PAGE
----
The popularity of these heresies springs from the fact the underlying presuppositions on which they are based are so unquestioned in our culture that they have the force of unassailable dogma. These heresies therefore present themselves not as new ideas or novel options, but rather as self-evident truisms. (This in itself presupposes, of course, that one keeps one’s head and reading rigidly riveted to the modern era—as soon as one reads the Christian writing of earlier centuries, one instantly sees how novel these ideas really are.) Among these underlying modern presuppositions are: a conviction in the innate goodness and perfectibility of human nature, the conviction that the opinions of those in the Middle Ages (often derided under the term “medieval”) were barbarous and unworthy, the conviction that feelings of guilt are always unhealthy, the conviction that love is to be equated with tolerance, so that any intolerance is unloving by definition, and the conviction that anger and retaliation are always blameworthy and a sign of insufficient civilization. One could multiply examples expressing and celebrating these convictions, but such documentation is hardly necessary. As it turns out, Facebook and the liberal media are good for something after all.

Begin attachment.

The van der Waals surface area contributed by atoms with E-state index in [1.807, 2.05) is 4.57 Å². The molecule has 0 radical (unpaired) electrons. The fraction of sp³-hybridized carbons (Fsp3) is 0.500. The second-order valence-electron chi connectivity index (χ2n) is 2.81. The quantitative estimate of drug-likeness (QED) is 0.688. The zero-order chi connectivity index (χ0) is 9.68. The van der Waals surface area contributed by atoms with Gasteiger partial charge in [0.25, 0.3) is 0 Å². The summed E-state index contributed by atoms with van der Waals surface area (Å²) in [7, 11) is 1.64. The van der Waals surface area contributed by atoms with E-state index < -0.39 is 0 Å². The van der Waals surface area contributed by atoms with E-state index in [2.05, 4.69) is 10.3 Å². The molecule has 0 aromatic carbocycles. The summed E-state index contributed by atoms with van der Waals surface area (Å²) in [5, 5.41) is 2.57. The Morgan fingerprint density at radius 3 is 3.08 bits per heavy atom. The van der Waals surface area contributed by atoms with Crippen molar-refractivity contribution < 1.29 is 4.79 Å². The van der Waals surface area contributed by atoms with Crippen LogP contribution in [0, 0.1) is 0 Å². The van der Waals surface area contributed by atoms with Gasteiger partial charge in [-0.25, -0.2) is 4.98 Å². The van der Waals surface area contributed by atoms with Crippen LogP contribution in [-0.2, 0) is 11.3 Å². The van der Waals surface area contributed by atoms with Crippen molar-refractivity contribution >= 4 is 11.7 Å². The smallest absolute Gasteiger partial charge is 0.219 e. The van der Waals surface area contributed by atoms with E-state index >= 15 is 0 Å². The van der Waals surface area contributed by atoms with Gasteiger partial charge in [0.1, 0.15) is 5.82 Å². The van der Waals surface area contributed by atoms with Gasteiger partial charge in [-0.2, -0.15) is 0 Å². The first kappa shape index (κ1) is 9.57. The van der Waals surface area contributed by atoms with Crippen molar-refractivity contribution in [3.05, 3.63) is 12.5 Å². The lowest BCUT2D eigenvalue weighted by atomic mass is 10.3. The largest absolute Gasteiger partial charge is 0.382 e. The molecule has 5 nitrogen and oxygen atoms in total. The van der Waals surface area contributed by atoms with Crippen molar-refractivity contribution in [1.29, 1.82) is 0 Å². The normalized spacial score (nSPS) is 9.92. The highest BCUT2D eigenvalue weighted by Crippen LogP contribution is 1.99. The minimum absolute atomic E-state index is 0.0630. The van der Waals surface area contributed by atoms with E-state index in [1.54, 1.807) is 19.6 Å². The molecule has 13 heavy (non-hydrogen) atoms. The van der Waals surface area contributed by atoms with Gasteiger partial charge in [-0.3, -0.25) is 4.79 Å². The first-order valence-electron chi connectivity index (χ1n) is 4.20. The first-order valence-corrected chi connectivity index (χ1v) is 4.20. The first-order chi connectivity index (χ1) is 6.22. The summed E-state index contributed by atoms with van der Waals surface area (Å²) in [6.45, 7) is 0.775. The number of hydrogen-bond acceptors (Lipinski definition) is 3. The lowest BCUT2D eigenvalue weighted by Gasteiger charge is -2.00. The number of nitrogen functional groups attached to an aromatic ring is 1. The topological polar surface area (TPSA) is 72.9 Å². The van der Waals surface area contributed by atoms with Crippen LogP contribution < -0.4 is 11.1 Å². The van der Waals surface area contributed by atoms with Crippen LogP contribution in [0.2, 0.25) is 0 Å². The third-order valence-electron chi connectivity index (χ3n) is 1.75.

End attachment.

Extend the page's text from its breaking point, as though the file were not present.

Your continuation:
We see all these underlying presuppositions at play in the new idea gaining ascendency in some Christian circles that God has no wrath, and that consequently all will be saved. Whether in the scholarly and multi-syllabic works of David Bentley Hart, or the more popular works of Rob Bell in his book Love Wins, or the tour-de-force of Brad Jersak with his insistence that the God of the Old Testament must be “unwrathed” to be understood in his A More Christlike God, we find the idea promoted that it is unworthy and inaccurate to declare that God has righteous wrath against sin and sinners. The argumentation is often pretty thin and the exegesis often atrocious, but it succeeds because it is based upon presuppositions which go unquestioned in our culture. Of course a God of love could never have wrath towards any of His creation! The Biblical texts which seem to suggest otherwise must be countered by other Biblical texts and then quietly put to one side. Gaps in the argument can be filled in by knocking down straw men (thoughtfully provided by fundamentalists), and by rhetorical flourishes and grand generalizations.
As soon as one emerges from the cultural cocoon of modern thought one sees that the concept of God’s wrath against sin was not regarded by the ancients as an embarrassment to be overcome and denied, but as something to be emphasized and celebrated. That is because the ancients did not share the modern presuppositions which make writers like Bell and Jersak so popular. The ancients also, perhaps more tellingly, did not share our culture’s loss of a sense of guilt, and our consequent squeamishness about declaring God’s wrath against sin.